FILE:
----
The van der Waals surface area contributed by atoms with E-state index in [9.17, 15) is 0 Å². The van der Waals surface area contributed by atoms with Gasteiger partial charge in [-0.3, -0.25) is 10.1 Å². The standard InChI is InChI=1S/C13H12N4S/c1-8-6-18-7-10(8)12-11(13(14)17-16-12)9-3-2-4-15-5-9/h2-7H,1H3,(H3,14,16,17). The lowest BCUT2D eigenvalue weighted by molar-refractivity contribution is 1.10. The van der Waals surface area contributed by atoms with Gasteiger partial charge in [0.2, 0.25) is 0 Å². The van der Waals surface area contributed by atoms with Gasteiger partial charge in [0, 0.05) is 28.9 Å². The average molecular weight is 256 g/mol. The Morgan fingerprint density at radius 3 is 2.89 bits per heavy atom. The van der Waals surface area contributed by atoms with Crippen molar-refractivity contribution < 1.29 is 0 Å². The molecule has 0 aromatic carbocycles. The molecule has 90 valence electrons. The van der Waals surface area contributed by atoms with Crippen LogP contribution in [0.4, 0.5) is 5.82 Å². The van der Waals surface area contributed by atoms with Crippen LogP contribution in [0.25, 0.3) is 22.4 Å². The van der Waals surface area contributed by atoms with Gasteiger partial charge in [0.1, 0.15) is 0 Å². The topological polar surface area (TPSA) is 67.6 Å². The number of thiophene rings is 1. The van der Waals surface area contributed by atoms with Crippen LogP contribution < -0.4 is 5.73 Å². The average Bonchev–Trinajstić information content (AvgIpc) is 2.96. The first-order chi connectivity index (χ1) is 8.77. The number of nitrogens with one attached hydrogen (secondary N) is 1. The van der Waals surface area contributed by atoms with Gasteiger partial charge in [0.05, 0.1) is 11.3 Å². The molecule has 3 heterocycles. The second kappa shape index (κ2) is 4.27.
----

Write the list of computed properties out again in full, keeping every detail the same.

The van der Waals surface area contributed by atoms with E-state index in [9.17, 15) is 0 Å². The van der Waals surface area contributed by atoms with Gasteiger partial charge in [-0.3, -0.25) is 10.1 Å². The standard InChI is InChI=1S/C13H12N4S/c1-8-6-18-7-10(8)12-11(13(14)17-16-12)9-3-2-4-15-5-9/h2-7H,1H3,(H3,14,16,17). The lowest BCUT2D eigenvalue weighted by molar-refractivity contribution is 1.10. The van der Waals surface area contributed by atoms with Gasteiger partial charge in [0.2, 0.25) is 0 Å². The van der Waals surface area contributed by atoms with Gasteiger partial charge in [0, 0.05) is 28.9 Å². The average molecular weight is 256 g/mol. The Morgan fingerprint density at radius 3 is 2.89 bits per heavy atom. The van der Waals surface area contributed by atoms with Crippen molar-refractivity contribution < 1.29 is 0 Å². The molecule has 0 aromatic carbocycles. The molecule has 90 valence electrons. The van der Waals surface area contributed by atoms with Crippen LogP contribution in [0.4, 0.5) is 5.82 Å². The van der Waals surface area contributed by atoms with Crippen LogP contribution in [0.25, 0.3) is 22.4 Å². The van der Waals surface area contributed by atoms with Gasteiger partial charge in [0.1, 0.15) is 0 Å². The topological polar surface area (TPSA) is 67.6 Å². The number of thiophene rings is 1. The van der Waals surface area contributed by atoms with Crippen LogP contribution < -0.4 is 5.73 Å². The average Bonchev–Trinajstić information content (AvgIpc) is 2.96. The first-order chi connectivity index (χ1) is 8.77. The number of nitrogens with one attached hydrogen (secondary N) is 1. The van der Waals surface area contributed by atoms with Gasteiger partial charge in [0.05, 0.1) is 11.3 Å². The molecule has 3 heterocycles. The second kappa shape index (κ2) is 4.27.